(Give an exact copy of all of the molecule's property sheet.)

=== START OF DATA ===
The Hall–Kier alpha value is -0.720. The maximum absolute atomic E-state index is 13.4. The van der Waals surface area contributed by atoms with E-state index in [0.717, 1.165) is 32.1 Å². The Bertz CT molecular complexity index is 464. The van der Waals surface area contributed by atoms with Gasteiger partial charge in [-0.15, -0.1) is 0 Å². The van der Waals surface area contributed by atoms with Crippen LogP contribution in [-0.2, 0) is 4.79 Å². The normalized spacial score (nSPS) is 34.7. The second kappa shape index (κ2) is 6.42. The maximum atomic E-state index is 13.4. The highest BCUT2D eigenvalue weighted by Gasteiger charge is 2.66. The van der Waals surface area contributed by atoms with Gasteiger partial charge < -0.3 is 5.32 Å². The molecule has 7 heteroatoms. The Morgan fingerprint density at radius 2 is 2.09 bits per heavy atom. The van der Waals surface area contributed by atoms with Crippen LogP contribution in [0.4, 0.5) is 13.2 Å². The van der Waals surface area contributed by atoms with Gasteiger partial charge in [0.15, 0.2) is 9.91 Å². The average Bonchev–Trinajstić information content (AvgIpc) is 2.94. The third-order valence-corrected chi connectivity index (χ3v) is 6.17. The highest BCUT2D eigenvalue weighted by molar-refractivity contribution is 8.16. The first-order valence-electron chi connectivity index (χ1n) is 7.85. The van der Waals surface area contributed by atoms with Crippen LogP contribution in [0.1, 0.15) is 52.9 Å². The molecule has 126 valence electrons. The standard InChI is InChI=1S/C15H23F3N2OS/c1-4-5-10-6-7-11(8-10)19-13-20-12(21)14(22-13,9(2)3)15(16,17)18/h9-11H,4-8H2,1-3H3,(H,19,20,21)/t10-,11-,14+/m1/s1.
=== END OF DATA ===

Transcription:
The Hall–Kier alpha value is -0.720. The maximum absolute atomic E-state index is 13.4. The van der Waals surface area contributed by atoms with E-state index in [0.717, 1.165) is 32.1 Å². The Bertz CT molecular complexity index is 464. The van der Waals surface area contributed by atoms with Gasteiger partial charge in [-0.15, -0.1) is 0 Å². The van der Waals surface area contributed by atoms with Crippen LogP contribution in [-0.2, 0) is 4.79 Å². The normalized spacial score (nSPS) is 34.7. The second kappa shape index (κ2) is 6.42. The maximum atomic E-state index is 13.4. The highest BCUT2D eigenvalue weighted by Gasteiger charge is 2.66. The van der Waals surface area contributed by atoms with Gasteiger partial charge < -0.3 is 5.32 Å². The molecule has 7 heteroatoms. The Morgan fingerprint density at radius 2 is 2.09 bits per heavy atom. The van der Waals surface area contributed by atoms with Crippen LogP contribution in [0.4, 0.5) is 13.2 Å². The van der Waals surface area contributed by atoms with Gasteiger partial charge in [0.15, 0.2) is 9.91 Å². The average Bonchev–Trinajstić information content (AvgIpc) is 2.94. The third-order valence-corrected chi connectivity index (χ3v) is 6.17. The highest BCUT2D eigenvalue weighted by molar-refractivity contribution is 8.16. The first-order valence-electron chi connectivity index (χ1n) is 7.85. The van der Waals surface area contributed by atoms with Crippen LogP contribution in [0.1, 0.15) is 52.9 Å². The molecule has 126 valence electrons. The standard InChI is InChI=1S/C15H23F3N2OS/c1-4-5-10-6-7-11(8-10)19-13-20-12(21)14(22-13,9(2)3)15(16,17)18/h9-11H,4-8H2,1-3H3,(H,19,20,21)/t10-,11-,14+/m1/s1.